Refining interaction search through signed iterative Random Forests

BioRxiv : the Preprint Server for Biology
Karl KumbierBin Yu


Advances in supervised learning have enabled accurate prediction in biological systems governed by complex interactions among biomolecules. However, state-of-the-art predictive algorithms are typically "black-boxes," learning statistical interactions that are difficult to translate into testable hypotheses. The iterative Random Forest (iRF) algorithm took a step towards bridging this gap by providing a computationally tractable procedure to identify the stable, high-order feature interactions that drive the predictive accuracy of Random Forests (RF). Here we refine the interactions identified by iRF to explicitly map responses as a function of interacting features. Our method, signed iRF (s-iRF), describes subsets of rules that frequently occur on RF decision paths. We refer to these "rule subsets" as signed interactions. Signed interactions share not only the same set of interacting features but also exhibit similar thresholding behavior, and thus describe a consistent functional relationship between interacting features and responses. We describe stable and predictive importance metrics (SPIMs) to rank signed interactions in terms of their stability, predictive accuracy, and strength of interaction. For each SPIM, we define n...Continue Reading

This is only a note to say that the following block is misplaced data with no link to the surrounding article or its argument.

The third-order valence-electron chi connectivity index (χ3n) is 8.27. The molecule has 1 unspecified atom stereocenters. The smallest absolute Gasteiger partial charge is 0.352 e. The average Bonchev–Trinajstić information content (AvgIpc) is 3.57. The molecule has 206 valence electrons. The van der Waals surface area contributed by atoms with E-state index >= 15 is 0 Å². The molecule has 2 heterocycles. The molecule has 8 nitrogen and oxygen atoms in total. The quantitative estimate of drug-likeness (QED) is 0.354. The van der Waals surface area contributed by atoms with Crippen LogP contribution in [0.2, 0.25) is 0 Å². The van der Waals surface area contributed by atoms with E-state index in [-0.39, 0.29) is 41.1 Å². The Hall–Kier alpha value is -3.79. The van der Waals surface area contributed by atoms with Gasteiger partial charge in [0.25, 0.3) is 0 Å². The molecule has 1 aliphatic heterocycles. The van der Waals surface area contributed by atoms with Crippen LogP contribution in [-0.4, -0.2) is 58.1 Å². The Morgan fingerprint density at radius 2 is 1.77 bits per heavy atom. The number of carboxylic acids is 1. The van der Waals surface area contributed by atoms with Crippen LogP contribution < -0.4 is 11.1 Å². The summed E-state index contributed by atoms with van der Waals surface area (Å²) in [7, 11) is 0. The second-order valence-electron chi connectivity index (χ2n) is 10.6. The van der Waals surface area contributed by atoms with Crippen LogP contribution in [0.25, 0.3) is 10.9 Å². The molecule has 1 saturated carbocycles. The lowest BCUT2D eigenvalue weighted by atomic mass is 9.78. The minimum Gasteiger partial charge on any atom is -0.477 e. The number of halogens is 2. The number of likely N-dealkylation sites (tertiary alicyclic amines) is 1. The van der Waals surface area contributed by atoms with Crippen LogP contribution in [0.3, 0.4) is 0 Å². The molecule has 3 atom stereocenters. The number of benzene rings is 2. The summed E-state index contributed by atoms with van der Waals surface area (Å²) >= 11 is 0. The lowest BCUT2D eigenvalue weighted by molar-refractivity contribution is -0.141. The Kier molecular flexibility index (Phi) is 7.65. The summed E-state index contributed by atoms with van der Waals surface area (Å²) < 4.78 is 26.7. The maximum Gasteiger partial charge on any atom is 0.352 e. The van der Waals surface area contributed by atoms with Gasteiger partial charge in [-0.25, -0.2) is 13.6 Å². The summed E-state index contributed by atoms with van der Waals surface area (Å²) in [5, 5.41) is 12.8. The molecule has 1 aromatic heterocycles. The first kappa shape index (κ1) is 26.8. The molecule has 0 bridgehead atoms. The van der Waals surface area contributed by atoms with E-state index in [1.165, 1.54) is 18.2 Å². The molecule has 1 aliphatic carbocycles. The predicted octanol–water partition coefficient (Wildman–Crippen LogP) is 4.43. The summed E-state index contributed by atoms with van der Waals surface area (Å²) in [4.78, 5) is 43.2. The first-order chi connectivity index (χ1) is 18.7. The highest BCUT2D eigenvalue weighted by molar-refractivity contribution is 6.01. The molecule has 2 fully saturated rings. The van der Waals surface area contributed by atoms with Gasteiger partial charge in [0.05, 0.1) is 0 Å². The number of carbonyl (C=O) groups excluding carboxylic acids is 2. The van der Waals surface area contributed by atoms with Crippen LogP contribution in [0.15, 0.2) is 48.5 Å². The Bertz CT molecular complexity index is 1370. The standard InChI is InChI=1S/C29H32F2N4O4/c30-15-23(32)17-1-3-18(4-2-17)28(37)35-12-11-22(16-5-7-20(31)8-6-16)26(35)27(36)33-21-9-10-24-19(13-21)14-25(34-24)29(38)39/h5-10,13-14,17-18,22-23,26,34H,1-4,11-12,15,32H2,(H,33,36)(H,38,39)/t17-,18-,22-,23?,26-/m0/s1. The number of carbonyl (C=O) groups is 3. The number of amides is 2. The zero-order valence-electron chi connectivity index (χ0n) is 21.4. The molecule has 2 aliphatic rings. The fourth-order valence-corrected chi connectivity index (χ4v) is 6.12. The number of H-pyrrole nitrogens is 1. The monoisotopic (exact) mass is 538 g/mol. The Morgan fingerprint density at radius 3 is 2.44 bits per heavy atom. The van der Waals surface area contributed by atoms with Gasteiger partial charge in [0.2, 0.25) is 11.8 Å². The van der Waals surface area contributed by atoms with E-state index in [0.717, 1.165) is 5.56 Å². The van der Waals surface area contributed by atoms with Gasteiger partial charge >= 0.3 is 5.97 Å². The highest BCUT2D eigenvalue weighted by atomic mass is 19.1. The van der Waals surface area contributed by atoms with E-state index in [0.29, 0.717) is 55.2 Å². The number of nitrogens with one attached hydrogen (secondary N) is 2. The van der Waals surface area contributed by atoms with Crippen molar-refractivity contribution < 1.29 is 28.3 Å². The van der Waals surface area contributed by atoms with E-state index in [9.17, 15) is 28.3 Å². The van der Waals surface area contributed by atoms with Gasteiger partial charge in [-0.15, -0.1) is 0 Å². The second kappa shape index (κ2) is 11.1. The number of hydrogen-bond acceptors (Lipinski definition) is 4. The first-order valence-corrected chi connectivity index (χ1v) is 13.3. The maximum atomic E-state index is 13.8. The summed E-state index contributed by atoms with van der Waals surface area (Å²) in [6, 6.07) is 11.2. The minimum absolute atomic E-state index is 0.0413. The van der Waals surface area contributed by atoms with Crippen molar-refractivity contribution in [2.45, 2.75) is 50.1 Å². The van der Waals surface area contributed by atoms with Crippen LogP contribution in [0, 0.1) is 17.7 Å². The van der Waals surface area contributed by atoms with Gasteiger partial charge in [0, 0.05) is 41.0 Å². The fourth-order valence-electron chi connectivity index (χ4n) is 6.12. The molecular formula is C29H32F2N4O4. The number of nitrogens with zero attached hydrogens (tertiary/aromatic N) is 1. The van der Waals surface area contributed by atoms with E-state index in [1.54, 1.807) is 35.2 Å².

Dec 5, 2018·Karl KumbierJames Brown

Related Concepts

Enzyme Stability
Gene Expression
Spatial Distribution
Random Drug Testing

Related Feeds

BioRxiv & MedRxiv Preprints

BioRxiv and MedRxiv are the preprint servers for biology and health sciences respectively, operated by Cold Spring Harbor Laboratory. Here are the latest preprint articles (which are not peer-reviewed) from BioRxiv and MedRxiv.

CREs: Gene & Cell Therapy

Gene and cell therapy advances have shown promising outcomes for several diseases. The role of cis-regulatory elements (CREs) is crucial in the design of gene therapy vectors. Here is the latest research on CREs in gene and cell therapy.